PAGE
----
New must-see exhibitions

Check out these spring shows.

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  • Photograph: Fredrik Nilsen

    Paul McCarthy at Hauser & Wirth New York, May 10–June 1
    A wave of McCarthyism is sweeping over the New York art world this spring, beginning with concurrent uptown and down exhibitions (at both Hauser & Wirth locations) of mostly recent works by the original bad boy of abject art. The townhouse at 69th Street hosts an uncannily realistic life cast of the artist as a naked corpse laid out on a table, along with a vintage Minimalist work dated 1968. Downtown, a new batch of McCarthy’s deliciously perverse Snow White and the Seven Dwarfs sculptures—carved out of black walnut—takes up H&W’s cavernous Chelsea space.

  • “Mark Greenwold: Murdering the World, Paintings and Drawings 2007-2013” at Sperone Westwater, May 10–June 28
    Greenwold’s dense, surreal compositions are marked by distorted bodily proportions and vaguely unsettling interactions (often sexual) between characters based on his friends and associates, including exes. This show rounds up seven years of his output.

  • Sara Vanderbeek at Metro Pictures, through June 8
    In Vanderbeek’s debut with the gallery, sheets of colored Plexiglas cover a series of large-scale black-and-white photographs depicting a Roman marble or bronze of a female subject. These are paired with a group of abstract rectilinear modules.

  • Photograph: Salon 94

    Amy Bessone, “In the Green Room” at Salon 94 Bowery, May 7–June 15
    Modernist riffs on the female figure serve as the source material for this L.A. artist. In several of the paintings, the titular color acts as soothing background for sinuous outlines of eyes, thighs, legs, breast and feet.

  • Photograph: © Jeff Koons; courtesy Gagosian Gallery

    Jeff Koons at Gagosian Gallery (555 W 24th St) + David Zwirner (533 W19th St), May 9–June 29
    Rival megadealers Larry Gagosian and David Zwirner are sharing the wealth with concurrent shows of new works by Jeff Koons, whose pieces have fetched as much as $33.6 million at auction.

  • Photograph: Courtesy Random International

    Random International, Rain Room at Museum of Modern Art, May 12–July 28
    As part of “EXPO 1: New York” at MoMA PS1, MoMA’s midtown branch offers what is essentially an indoor rain shower by archi-visionaries Random International. The piece turns on and off depending on the presence of viewers, and is sure to be the feel-good museum hit of summer.

  • Photograph: Courtesy 303 Gallery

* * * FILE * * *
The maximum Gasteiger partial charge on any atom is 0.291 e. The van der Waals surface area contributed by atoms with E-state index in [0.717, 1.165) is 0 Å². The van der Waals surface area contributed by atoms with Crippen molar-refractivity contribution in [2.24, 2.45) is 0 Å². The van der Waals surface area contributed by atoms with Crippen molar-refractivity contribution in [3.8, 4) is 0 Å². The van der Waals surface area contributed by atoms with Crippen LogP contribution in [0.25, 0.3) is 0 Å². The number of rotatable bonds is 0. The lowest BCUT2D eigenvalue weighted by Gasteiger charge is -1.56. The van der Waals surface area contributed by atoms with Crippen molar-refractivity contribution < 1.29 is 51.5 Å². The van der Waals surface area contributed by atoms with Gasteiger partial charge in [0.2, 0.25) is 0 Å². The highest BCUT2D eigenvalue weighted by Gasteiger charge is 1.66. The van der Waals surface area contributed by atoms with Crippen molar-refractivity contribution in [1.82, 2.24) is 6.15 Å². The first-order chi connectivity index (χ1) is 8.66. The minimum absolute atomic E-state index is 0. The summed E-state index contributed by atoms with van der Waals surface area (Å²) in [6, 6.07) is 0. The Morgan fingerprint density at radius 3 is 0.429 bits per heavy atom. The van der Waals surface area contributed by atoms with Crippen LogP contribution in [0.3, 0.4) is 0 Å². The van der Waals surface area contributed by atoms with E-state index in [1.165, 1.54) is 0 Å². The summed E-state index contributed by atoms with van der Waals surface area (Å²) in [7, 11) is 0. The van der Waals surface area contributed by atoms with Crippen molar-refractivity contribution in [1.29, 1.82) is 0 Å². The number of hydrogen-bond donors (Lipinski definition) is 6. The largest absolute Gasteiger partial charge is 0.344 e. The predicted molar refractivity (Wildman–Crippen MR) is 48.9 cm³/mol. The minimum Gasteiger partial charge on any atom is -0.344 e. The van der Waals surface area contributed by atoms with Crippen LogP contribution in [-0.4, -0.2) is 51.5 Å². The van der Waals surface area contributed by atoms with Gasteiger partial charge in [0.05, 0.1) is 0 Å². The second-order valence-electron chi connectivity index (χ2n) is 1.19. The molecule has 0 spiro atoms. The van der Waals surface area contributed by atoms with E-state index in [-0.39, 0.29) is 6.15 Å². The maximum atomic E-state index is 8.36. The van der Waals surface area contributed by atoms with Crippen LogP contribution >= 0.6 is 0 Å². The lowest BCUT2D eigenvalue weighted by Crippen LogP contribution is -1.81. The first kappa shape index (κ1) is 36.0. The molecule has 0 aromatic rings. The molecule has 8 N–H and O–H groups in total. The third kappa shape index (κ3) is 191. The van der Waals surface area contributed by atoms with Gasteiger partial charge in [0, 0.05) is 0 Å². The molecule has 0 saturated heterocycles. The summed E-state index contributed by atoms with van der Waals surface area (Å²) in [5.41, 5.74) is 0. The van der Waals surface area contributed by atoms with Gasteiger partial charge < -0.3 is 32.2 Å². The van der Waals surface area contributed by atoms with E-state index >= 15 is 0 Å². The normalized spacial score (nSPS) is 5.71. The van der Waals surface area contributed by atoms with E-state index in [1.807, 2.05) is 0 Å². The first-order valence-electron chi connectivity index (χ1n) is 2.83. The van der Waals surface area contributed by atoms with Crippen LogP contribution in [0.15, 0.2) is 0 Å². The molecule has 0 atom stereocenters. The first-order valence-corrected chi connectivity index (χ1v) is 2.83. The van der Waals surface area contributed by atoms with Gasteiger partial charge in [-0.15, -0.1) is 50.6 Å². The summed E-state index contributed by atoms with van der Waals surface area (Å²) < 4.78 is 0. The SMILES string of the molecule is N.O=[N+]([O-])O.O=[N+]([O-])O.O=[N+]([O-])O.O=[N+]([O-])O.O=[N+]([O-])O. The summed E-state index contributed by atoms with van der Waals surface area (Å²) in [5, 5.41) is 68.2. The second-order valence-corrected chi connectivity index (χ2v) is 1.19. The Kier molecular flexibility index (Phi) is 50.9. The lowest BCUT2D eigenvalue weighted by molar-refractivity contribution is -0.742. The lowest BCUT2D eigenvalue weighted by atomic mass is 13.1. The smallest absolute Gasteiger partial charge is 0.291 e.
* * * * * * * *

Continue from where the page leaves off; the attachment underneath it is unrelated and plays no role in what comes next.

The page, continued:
Rodney Graham at 303 Gallery, through June 29
    The gallery opens in its new location with photographic self-portraits by the Vancouver artist, in which he takes on various guises—including some based on figures from famous paintings such as Thomas Eakins’s The Champion Single Sculls (Max Schmitt in a Single Scull).

  • Photograph: Sean Kelly Gallery

    Los Carpinteros, “Irreversible” at Sean Kelly Gallery, May 11–June 22
    The Cuban art collective, whose work deals with the legacy of socialist regimes both past and present, returns with new sculptures and its first-ever video. Look for the Lego-block replicas of Cold War monuments from the former Yugoslavia and Soviet Union.

  • Photograph: Courtesy Lisa Cooley

    Erin Shirreff, “Day Is Long” at Lisa Cooley, through June 16
    Shirreff’s explores photography and sculpture in a way that underscores the tricks perception plays on us as we try to make sense of form.

  • Photograph: Courtesy Andrea Rosen Gallery

    Wolfgang Tillmans, From “Neue Welt” at Andrea Rosen Gallery (525 W 24th St), through June 8
    Tillman’s photographs have the uncanny ability to make everyday, random subjects seem wondrously alive, as if one were seeing them for the very first time.

Photograph: Fredrik Nilsen

Paul McCarthy at Hauser & Wirth New York, May 10–June 1
A wave of McCarthyism is sweeping over the New York art world this spring, beginning with concurrent uptown and down exhibitions (at both Hauser & Wirth locations) of mostly recent works by the original bad boy of abject art. The townhouse at 69th Street hosts an uncannily realistic life cast of the artist as a naked corpse laid out on a table, along with a vintage Minimalist work dated 1968. Downtown, a new batch of McCarthy’s deliciously perverse Snow White and the Seven Dwarfs sculptures—carved out of black walnut—takes up H&W’s cavernous Chelsea space.


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